llana Halperin’s work explores deep time, the relationship between the slow time of the Earth, connecting geology and the cyclical existence of our daily lives. In February this year Scottish Art News caught up with her as she prepared for two important solo exhibitions at Patricia Fleming Gallery and Mount Stuart. Interviewed by Crystal Bennes.
Q. You’re known for your autobiographical engagement with geology – how did that emerge?
I’d say there are two strands that intersect in terms of my thinking about geology. One is what I call ‘physical geology’ which is materials-based and responds in a corporeal way, trying to make objects using geological or deep-time processes. The other is a more autobiographical way of thinking which revolves around the idea of ‘geological intimacy’. This is where my personal life encounters and overlaps with geologic events in a very particular way. It wasn’t a decision so much as something that happened very naturally.
The first project I did using an autobiographical framework for trying to understand geological time was Nomadic Landmass. When I was about to turn 30, all I wanted to do for my birthday was to visit the Eldfell volcano [in Iceland], formed in 1973, the same year I was born. It was an intuitive desire to visit and from that grew a deep project thinking about family and mortality, as my father was ill and later died, and what it means to grow your family in a geological context.
Q. A truism one often hears is the impossibility of humans being able to comprehend the timescales of geological processes. Given that you work with a field that hinges on these expansive timescales, I wanted to ask your thoughts on this.
It’s tricky because claims about the impossibility of comprehending these things can also become a way of disengaging from challenging ways of thinking about these questions. For me, that’s become a motivating force: what or where are the moments when I can start to feel something in an emotional way that helps me connect to time or place in a more sustained and meaningful way?
Q. Does that contribute to your interest in folding in these personal narratives?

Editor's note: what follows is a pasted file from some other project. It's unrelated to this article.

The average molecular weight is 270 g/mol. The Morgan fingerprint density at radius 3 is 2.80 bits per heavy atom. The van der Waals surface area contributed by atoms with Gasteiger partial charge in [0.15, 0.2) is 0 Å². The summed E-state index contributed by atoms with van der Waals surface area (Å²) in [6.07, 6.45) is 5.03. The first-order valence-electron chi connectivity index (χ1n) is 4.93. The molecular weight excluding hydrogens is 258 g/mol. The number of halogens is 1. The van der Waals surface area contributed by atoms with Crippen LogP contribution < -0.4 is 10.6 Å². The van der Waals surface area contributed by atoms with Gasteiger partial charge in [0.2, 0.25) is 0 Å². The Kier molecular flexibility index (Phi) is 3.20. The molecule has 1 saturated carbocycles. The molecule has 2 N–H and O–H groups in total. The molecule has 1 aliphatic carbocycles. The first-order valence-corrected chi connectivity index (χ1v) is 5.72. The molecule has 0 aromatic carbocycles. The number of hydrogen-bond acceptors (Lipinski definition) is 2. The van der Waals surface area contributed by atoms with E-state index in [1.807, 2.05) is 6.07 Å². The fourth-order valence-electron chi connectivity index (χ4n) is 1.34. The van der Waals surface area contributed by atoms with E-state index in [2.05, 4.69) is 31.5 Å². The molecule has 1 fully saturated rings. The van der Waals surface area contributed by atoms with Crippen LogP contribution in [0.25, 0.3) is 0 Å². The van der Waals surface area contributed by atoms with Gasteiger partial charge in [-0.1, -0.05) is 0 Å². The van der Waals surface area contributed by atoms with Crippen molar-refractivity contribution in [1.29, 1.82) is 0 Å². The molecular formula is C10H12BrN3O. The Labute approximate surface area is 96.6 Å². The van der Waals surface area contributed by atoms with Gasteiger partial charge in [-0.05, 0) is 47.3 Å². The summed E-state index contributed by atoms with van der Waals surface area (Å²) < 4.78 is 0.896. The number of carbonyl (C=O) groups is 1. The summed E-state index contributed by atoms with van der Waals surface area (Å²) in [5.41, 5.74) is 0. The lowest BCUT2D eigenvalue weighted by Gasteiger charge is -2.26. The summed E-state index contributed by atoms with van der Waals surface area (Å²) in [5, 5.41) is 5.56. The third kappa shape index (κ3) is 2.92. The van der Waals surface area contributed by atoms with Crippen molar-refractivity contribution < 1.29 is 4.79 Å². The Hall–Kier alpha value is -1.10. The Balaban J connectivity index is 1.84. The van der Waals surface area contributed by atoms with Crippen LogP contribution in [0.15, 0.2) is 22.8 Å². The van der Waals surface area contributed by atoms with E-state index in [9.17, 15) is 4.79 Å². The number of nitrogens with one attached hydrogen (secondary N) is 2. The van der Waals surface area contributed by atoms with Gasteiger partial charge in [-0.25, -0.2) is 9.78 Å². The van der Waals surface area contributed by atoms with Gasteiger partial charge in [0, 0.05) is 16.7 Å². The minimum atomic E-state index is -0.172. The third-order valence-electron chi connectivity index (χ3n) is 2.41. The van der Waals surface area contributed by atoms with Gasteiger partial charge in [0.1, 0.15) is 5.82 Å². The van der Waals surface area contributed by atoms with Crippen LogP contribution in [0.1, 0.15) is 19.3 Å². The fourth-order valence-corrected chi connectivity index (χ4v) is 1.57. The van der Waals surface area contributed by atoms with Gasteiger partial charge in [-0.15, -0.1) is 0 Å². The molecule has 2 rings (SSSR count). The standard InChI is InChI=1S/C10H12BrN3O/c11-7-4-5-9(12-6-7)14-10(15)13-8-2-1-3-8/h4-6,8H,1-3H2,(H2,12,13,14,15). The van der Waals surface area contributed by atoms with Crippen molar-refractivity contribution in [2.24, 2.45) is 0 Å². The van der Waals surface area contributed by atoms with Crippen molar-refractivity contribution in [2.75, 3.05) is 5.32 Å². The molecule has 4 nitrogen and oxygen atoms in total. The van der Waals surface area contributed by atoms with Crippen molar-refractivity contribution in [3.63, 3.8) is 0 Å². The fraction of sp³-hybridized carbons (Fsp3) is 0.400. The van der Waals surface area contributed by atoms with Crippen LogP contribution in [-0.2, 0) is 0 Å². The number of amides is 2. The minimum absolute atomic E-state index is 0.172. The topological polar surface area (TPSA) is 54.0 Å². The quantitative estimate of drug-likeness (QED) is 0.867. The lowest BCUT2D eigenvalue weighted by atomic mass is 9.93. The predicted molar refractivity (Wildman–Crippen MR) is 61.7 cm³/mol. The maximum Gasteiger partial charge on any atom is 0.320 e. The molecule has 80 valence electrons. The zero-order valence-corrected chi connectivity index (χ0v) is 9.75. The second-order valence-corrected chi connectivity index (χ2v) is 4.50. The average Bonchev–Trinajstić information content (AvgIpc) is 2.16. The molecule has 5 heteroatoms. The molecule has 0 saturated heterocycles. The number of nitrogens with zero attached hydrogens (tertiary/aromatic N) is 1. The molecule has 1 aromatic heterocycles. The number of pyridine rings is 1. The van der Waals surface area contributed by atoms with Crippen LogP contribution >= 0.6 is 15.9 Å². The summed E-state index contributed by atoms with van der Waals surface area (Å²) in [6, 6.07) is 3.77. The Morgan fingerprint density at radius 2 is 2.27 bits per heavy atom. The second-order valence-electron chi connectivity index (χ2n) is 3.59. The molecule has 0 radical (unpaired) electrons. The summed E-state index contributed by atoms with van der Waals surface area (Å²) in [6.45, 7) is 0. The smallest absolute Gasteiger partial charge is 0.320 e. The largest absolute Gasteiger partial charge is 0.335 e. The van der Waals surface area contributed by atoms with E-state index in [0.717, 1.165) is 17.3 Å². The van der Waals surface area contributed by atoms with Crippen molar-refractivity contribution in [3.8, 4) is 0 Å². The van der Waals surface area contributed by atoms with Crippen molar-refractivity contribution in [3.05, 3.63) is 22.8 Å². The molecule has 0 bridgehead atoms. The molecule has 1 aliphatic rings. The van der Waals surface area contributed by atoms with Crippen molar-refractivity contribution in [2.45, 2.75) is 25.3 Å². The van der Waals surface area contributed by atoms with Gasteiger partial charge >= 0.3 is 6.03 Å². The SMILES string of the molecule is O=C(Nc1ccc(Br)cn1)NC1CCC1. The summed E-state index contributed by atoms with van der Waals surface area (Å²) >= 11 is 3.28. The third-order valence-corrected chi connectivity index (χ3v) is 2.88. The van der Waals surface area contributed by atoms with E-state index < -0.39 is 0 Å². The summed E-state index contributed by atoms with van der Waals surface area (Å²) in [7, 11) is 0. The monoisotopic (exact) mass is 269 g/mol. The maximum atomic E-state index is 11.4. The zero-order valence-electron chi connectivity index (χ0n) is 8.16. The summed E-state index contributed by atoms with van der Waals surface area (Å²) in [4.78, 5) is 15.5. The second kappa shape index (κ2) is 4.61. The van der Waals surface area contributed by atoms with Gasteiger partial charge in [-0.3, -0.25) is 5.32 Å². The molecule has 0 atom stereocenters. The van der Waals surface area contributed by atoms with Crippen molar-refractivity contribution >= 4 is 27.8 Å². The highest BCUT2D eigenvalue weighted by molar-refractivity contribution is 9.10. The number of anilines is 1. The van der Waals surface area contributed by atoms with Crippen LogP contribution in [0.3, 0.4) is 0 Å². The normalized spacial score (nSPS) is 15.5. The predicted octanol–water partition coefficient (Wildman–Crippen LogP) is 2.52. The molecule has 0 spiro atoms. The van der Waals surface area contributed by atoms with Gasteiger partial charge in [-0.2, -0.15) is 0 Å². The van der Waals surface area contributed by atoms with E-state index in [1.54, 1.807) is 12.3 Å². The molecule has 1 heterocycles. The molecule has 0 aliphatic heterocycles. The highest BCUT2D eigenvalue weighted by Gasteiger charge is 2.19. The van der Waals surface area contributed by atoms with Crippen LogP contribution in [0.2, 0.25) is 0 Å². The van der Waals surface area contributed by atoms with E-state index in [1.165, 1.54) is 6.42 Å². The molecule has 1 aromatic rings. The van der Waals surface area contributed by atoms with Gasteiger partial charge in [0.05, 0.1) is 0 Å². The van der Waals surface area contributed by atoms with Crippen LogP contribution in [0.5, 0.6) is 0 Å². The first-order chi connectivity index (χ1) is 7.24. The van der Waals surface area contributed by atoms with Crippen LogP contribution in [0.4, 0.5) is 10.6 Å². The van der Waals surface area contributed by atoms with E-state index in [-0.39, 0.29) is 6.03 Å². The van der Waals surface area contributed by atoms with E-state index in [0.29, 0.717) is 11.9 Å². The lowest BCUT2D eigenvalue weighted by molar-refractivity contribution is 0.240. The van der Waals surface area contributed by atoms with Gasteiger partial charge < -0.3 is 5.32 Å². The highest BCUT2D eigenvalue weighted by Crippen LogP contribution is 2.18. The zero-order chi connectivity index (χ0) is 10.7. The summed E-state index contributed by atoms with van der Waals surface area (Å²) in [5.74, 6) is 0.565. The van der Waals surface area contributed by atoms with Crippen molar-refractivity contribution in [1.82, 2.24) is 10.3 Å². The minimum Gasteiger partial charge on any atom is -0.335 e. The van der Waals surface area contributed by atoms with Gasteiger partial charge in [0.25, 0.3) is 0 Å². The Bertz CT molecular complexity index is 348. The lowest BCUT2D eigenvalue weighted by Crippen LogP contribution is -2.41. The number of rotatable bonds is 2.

Absolutely. Because I can only really speak for myself, I only know how to make sense of things through personal experience. And different personal experiences have helped me to connect to unexpected ways of thinking about the intersection between a personal, daily sense of time and a geologic sense of time. I also find through being honest about my own experiences and opening up different ways of relating to geological time or our place as human organisms within this very long line of organisms, it allows other people to talk openly about their own experiences as well.
Q. You have been working towards two exhibitions, one at Mount Stuart and another at Patricia Fleming Gallery – do they constitute one body of work split across two locations or two distinct shows?
They’re sister exhibitions with interconnected stories, content and materials, but certain questions are teased out more in one or the other. The exhibition at Mount Stuart [on the Isle of Bute] includes four strands of work, actually five, because there’s one performative element. Each of the strands corresponds either to different geological phenomena inside or outside the house or to the geologic context of the island as a whole. One strand is connected to my personal experience of living on the island. Then there’s the geological context of the house, the material reality of the house and all the different immigrant materials it’s composed of.
There are also works connected to certain phenomena in the grounds of the house – for example, a boathouse inside which many stalactites have grown because of an overly lime-rich plaster. After I first visited the boathouse, I tucked it away and later started thinking about it in relation to a former brickworks in Kilchattan Bay near where I live. It produced terracotta roof tiles, drains and bricks and today you often find remnants washed up on the beach. I started collecting eroded bricks and bits of drain three years ago when we first moved to Bute without any set idea of what to do with them. These bricks, along with some historical drains from Mount Stuart, form the basis for one strand.